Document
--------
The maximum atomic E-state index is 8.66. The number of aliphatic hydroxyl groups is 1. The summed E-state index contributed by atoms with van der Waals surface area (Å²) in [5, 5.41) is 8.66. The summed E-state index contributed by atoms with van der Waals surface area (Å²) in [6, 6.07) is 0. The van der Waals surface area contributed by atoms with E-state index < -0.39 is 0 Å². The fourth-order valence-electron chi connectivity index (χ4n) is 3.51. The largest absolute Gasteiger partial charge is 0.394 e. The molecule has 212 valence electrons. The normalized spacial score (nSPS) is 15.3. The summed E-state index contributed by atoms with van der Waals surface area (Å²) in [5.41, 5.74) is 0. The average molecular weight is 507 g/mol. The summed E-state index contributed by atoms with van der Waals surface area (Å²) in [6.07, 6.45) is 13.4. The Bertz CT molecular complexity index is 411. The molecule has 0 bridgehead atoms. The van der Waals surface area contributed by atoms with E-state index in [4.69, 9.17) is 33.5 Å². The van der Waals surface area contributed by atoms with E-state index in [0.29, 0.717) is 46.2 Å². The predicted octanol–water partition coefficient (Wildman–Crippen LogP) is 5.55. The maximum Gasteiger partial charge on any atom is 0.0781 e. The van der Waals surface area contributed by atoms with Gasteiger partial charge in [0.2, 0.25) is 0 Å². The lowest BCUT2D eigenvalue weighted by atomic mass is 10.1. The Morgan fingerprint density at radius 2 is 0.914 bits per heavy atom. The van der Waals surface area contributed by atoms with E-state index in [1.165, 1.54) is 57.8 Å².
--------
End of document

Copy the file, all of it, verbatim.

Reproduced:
The maximum atomic E-state index is 8.66. The number of aliphatic hydroxyl groups is 1. The summed E-state index contributed by atoms with van der Waals surface area (Å²) in [5, 5.41) is 8.66. The summed E-state index contributed by atoms with van der Waals surface area (Å²) in [6, 6.07) is 0. The van der Waals surface area contributed by atoms with E-state index < -0.39 is 0 Å². The fourth-order valence-electron chi connectivity index (χ4n) is 3.51. The largest absolute Gasteiger partial charge is 0.394 e. The molecule has 212 valence electrons. The normalized spacial score (nSPS) is 15.3. The summed E-state index contributed by atoms with van der Waals surface area (Å²) in [5.41, 5.74) is 0. The average molecular weight is 507 g/mol. The summed E-state index contributed by atoms with van der Waals surface area (Å²) in [6.07, 6.45) is 13.4. The Bertz CT molecular complexity index is 411. The molecule has 0 bridgehead atoms. The van der Waals surface area contributed by atoms with E-state index in [4.69, 9.17) is 33.5 Å². The van der Waals surface area contributed by atoms with E-state index in [0.29, 0.717) is 46.2 Å². The predicted octanol–water partition coefficient (Wildman–Crippen LogP) is 5.55. The maximum Gasteiger partial charge on any atom is 0.0781 e. The van der Waals surface area contributed by atoms with Gasteiger partial charge in [0.2, 0.25) is 0 Å². The lowest BCUT2D eigenvalue weighted by atomic mass is 10.1. The Morgan fingerprint density at radius 2 is 0.914 bits per heavy atom. The van der Waals surface area contributed by atoms with E-state index in [1.165, 1.54) is 57.8 Å².